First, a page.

Food grains are the crops that are used for human consumption.

1. Rice

Rice is the most important food crop of India. It is predominantly a Kharif or summer crop. It covers about one third of total cultivated area of the country and provides food to more than half of the Indian population. Maximum population of India is of rice consumers. 

(a) Temperature: Rice requires hot and humid conditions. The temperature should be fairly high i.e. 24°C mean monthly temperature with average temperature of 22°C to 32°C.

(b) Rainfall: Rainfall ranging between 150-300 cm is suitable for its growth in areas of Punjab, Haryana and Western Uttar Pradesh. Where rainfall is less than 100 cm, rice is cultivated with the help of irrigation.

(c) Soil: Rice is grown in varied soil conditions but deep clayey and loamy soil provides the ideal conditions. Rice is primarily grown in plain areas. It is also grown below sea level at Kuttinad (Kerala), hill terraces of north eastern part of India and valleys of Kashmir.

(d) Labour: Rice cultivation requires easily available cheap labour because most of the activities associated with it are labour orientated and are not very well suited for mechanisation.

(e) Distribution: Rice is grown in almost all the states of India. The main rice producing states are Tamil Nadu, West Bengal, Andhra Pradesh, Bihar, Jharkhand, Uttarakhand, Chhatisgarh, Punjab, Odisha, Uttar Pradesh, Karnataka, Assam and Maharashtra. It is also grown in Haryana, Madhya Pradesh, Kerala, Gujrat and Kashmir Valley.

2. Wheat

Wheat is the second most important food crop of India next to rice. It is a Rabi or winter crop. It is sown in the beginning of winter and harvested in the beginning of summer. Normally (in north India) the sowing of wheat begins in the month of October-November and harvesting is done in the month of March-April. This is the staple food of millions of people particularly in the northern and north-western regions of India. Unlike rice, wheat is grown mostly as a rabi or winter crop.

(a) Temperature: It is primarily a crop of mid-latitude grassland. It requires cool climate. The ideal temperature is between 10°C to 15°C at the time of sowing and 21°C to 26°C at the time of ripening and harvesting.

(b) Rainfall: Wheat thrives well in areas receiving annual rainfall of about 75 cm. Annual rainfall of about 100 cm is the upper limit for wheat cultivation. Areas receiving more than 100 cm of rainfall are suitable for rice cultivation. Like rice, wheat can also be grown by irrigation method in areas where rainfall is less than 75 cm. But on the other hand, frost at the time of flowering and hailstorm at the time of ripening can cause heavy damage to the wheat crop.

(c) Soil: Although wheat can be grown in a variety of soils but well drained fertile loamy and clayey loamy soil is best suited for wheat cultivation. Plain areas are very well suited for wheat production.

(d) Labour: Wheat is highly mechanised and requires less labour.

(e) Distribution: The main regions of wheat production in India are U.P., Punjab, Haryana, Rajasthan, Madhya Pradesh, Gujrat, Maharashtra. U.P.. Punjab and Haryana together produce more than 66% of the total wheat of the country.

3. Millets

Millets are short duration warm weather crops. These are coarse grain crops and are used for both food and fodder. These are kharif crop. These are sown in May-August and harvested in October-November. In India, lots of millet is grown and these are known by various local names. Some of these are Jawar, Bajra, Ragi, Korra, Kodon, Kutki, Hraka, Bauti, Rajgira. In India, Jawar, Bajra and Ragi are grown on large areas. But unfortunately area under these crops has drastically reduced over the years.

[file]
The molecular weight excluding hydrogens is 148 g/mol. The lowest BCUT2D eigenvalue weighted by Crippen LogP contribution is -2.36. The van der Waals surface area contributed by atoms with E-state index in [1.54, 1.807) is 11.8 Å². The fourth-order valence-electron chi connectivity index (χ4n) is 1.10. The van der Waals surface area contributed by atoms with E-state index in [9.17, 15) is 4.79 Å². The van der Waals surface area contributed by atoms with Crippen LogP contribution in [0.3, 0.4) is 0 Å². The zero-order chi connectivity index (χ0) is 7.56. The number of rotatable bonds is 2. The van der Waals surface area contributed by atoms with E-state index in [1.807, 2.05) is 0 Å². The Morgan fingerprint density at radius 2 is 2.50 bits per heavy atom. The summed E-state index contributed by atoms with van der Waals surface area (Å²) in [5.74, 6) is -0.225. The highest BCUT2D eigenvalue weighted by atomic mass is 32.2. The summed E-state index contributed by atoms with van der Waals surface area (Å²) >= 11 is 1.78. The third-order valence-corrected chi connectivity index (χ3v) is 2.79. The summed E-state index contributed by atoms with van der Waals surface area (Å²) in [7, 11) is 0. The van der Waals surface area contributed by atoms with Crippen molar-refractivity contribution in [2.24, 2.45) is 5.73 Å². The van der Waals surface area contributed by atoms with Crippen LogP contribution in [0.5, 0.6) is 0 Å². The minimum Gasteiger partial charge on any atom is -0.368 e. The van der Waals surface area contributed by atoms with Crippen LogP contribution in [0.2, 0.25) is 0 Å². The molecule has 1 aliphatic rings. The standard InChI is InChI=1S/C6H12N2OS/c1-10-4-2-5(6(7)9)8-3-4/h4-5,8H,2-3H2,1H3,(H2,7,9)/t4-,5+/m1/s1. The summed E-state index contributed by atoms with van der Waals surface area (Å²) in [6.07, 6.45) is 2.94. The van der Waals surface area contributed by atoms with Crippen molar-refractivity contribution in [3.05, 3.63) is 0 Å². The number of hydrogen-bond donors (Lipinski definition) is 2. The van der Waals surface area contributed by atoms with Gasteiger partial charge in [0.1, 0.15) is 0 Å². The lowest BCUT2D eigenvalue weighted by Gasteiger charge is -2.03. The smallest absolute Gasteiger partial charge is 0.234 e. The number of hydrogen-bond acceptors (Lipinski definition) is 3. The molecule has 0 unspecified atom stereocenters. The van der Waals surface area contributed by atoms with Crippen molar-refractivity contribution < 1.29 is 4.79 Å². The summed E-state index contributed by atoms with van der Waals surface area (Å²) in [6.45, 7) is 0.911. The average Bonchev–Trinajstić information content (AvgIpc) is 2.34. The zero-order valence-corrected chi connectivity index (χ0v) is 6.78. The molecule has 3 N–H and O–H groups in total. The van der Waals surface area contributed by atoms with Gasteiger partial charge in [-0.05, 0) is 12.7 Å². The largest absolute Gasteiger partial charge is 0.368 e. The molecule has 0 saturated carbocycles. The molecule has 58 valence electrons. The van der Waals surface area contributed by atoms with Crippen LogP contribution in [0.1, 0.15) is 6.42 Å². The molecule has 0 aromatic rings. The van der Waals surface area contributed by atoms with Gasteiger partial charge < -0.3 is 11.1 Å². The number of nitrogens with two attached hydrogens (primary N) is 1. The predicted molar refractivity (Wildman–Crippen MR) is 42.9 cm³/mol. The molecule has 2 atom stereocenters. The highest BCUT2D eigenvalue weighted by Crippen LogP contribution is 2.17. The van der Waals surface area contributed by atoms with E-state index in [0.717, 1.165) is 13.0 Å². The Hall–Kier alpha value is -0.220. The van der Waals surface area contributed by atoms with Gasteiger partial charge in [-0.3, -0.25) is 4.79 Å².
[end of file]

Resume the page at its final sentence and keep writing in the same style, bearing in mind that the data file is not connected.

(a) Temperature: These crops are grown where the temperature is high which ranges between 27°C to 32°C.

(b) Rainfall: Millets are ‘dry land crops’, therefore, rainfall ranging from 50 to 100 cm is ideal for their cultivation.

(c) Soil: Millets are less sensitive to soil deficiencies. They can be grown in inferior alluvial or loamy soil.

(d) Distribution: Jawar, Bajra, is grown both in north and south India whereas ragi is generally concentrated in the southern India. Jawar, Bajra, is grown in Madhya Pradesh, Gujrat, Rajasthan, Maharastra, Karnataka, Tamil Nadu, Andhra Pradesh, Haryana and Punjab. Ragi is generally concentrated in the southern India i.e. Tamilnadu, Karnataka and Andhra Pradesh.

4. Pulses

It includes a number of crops which are mostly leguminous and provide invaluable proteins to the vegetarian population of India, as they have fewer sources of proteins in comparison to those who consume meat and fish. They also serve as excellent forage and grain concentrates in the cattle feed. Apart from that these leguminous crops have the capacity to fix atmospheric nitrogen in the soil and are normally rotated with other crops to maintain and restore soil fertility.

A large variety of pulses are found in India. These are gram, tur or arhar (Pigeon Pea or Red Gram), urd (black gram), mung (green gram), masur (lentil), kulthi (horse gram), matar (peas). Only gram and tur or arhar are more important pulses.

Gram: It is the most important of all the pulses. It accounts for about 37% of the production and about 30% of the total area of pulses in India. It is a rabi crop which is sown between September and November and is harvested between February and April. It is either cultivated as a single crop or mixed with wheat, barley, linseed or mustard.

(a) Temperature: It is grown in a wide range of climatic condition. Mild cool and comparatively dry climate with 20°C-25°C temperature.

(b) Rainfall: 40-45 cm rainfall is favourable for gram cultivation.

(c) Soil: It grows well on loamy soils.

(d) Distribution: Although gram is cultivated in several parts of the country, however, 90% of the total production comes from five states. These states are Madhya Pradesh, Uttar Pradesh, Rajasthan, Haryana and Maharashtra.